438 U.S. 104 (1978), argued 17 Apr. 1978, decided 26 June 1978 by vote of 6 to 3; Brennan for the Court, Rehnquist in dissent. This key decision on the regulatory taking doctrine originated several important principles. New York City's Landmarks Preservation Committee designated Grand Central Terminal a landmark. Consequently, the plaintiff was denied permission to build a fifty-story office building (supported by arches) above the terminal. However, the city allowed “transferable development rights,” by which the plaintiff or an assignee could make excess development on certain nearby “transfer” sites. Penn Central challenged the restriction as a denial of due process and a taking.
In a wide-ranging opinion, the Court held that the development restriction was not a taking because it did not impede existing uses or prevent a reasonable return on investment. The opinion emphasized that the restriction did not unduly “frustrate distinct investment-backed expectations” (p. 127), a phrase that appears in subsequent takings decisions. While the Court did not consider the mitigating effect of the transferable development rights, it was suggested that such transferable rights might mitigate loss to prevent a taking or might, if there were a taking, provide a form of compensation. The Court also rejected the argument that airspace be considered a separate parcel of property for taking purposes. Underlying the opinion is the notion that aesthetic values, particularly historic preservation, are important public interests that justify restrictions on private land.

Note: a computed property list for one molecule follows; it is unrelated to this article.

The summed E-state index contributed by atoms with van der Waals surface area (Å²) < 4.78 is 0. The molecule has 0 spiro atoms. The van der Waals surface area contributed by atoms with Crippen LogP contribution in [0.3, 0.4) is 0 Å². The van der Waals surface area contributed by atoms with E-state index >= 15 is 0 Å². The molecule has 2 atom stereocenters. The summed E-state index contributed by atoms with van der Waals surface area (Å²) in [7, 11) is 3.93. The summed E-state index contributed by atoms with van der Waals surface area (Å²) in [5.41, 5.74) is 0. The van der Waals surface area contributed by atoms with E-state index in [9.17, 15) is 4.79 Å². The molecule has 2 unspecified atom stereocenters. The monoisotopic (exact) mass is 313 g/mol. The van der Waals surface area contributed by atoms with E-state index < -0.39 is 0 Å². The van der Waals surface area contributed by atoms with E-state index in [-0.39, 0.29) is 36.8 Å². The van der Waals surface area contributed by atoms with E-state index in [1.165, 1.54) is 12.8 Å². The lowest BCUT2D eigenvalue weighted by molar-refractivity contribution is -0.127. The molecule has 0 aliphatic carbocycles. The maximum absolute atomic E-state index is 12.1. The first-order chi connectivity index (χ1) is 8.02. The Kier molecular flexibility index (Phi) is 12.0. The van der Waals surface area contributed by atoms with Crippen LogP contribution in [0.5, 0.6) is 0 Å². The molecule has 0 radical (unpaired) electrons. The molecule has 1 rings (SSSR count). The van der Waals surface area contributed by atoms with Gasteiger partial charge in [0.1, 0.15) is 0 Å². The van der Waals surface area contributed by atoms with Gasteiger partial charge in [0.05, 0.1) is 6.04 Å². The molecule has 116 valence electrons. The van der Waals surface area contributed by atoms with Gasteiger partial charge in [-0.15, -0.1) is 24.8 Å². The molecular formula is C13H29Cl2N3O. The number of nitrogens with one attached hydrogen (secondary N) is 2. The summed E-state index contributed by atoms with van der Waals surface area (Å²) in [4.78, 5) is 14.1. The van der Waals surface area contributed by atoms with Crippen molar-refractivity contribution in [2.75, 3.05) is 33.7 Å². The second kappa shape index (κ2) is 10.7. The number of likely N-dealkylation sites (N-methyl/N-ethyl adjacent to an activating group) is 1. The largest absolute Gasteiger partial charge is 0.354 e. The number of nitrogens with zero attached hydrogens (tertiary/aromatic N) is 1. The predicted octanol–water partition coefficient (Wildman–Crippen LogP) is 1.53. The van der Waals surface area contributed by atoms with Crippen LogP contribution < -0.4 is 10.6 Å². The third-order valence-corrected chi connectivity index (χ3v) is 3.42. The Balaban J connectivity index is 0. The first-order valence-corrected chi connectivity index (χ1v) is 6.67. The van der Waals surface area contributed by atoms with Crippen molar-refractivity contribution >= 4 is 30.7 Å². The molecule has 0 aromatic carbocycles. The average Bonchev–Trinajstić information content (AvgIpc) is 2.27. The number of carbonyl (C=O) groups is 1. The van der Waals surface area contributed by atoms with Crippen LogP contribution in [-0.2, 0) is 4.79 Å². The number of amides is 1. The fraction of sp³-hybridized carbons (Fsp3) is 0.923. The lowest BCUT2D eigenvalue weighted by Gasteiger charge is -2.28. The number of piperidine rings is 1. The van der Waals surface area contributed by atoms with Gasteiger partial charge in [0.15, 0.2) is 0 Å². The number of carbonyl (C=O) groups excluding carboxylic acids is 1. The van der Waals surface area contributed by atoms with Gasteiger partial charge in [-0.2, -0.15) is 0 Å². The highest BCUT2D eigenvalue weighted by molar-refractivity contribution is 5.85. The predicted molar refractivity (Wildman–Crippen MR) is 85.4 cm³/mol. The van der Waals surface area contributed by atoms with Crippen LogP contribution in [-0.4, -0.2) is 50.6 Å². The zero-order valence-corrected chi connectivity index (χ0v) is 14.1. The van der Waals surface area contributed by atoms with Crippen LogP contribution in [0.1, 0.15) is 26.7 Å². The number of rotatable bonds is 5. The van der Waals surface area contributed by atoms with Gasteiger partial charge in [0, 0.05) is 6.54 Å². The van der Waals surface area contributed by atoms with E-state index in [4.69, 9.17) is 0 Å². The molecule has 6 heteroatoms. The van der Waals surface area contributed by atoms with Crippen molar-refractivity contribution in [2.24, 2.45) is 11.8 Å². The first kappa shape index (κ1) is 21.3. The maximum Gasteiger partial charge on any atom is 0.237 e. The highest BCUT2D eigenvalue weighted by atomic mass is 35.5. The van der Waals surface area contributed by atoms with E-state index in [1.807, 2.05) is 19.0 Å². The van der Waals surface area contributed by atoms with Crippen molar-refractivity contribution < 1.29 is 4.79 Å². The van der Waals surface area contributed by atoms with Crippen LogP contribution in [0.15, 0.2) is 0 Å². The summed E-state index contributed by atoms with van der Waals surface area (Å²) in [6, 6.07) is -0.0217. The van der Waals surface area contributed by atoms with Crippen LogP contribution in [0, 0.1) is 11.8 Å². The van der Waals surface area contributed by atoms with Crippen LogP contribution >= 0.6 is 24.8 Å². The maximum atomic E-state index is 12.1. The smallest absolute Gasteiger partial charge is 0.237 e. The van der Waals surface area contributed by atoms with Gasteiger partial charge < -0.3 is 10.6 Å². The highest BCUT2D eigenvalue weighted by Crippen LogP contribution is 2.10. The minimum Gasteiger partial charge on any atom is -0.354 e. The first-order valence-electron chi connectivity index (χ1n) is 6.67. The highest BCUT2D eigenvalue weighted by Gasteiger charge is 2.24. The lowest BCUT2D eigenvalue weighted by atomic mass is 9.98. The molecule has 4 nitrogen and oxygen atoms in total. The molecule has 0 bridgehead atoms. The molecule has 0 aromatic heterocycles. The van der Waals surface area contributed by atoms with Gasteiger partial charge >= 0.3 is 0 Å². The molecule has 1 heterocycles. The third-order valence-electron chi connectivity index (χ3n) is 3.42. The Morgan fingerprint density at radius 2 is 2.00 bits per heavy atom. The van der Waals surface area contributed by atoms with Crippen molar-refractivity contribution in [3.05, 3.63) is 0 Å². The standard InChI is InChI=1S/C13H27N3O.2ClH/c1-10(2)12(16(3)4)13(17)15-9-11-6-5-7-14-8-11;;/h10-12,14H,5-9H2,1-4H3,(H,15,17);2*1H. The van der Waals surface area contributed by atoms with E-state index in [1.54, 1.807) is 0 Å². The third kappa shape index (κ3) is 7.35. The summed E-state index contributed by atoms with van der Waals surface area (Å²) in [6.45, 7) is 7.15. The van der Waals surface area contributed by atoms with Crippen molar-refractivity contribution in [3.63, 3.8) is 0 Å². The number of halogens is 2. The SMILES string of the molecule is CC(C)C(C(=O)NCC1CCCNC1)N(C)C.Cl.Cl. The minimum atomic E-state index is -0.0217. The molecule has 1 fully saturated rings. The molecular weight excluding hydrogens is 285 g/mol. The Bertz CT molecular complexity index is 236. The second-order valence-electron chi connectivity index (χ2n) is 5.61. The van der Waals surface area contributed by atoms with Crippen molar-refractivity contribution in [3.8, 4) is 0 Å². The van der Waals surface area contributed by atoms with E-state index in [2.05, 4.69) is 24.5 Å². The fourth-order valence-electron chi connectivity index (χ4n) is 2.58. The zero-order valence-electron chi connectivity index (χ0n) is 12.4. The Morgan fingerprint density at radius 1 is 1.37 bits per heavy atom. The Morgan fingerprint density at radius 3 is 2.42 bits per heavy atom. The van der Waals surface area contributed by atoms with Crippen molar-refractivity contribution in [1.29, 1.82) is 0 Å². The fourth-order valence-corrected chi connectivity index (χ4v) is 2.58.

William B. Stoebuck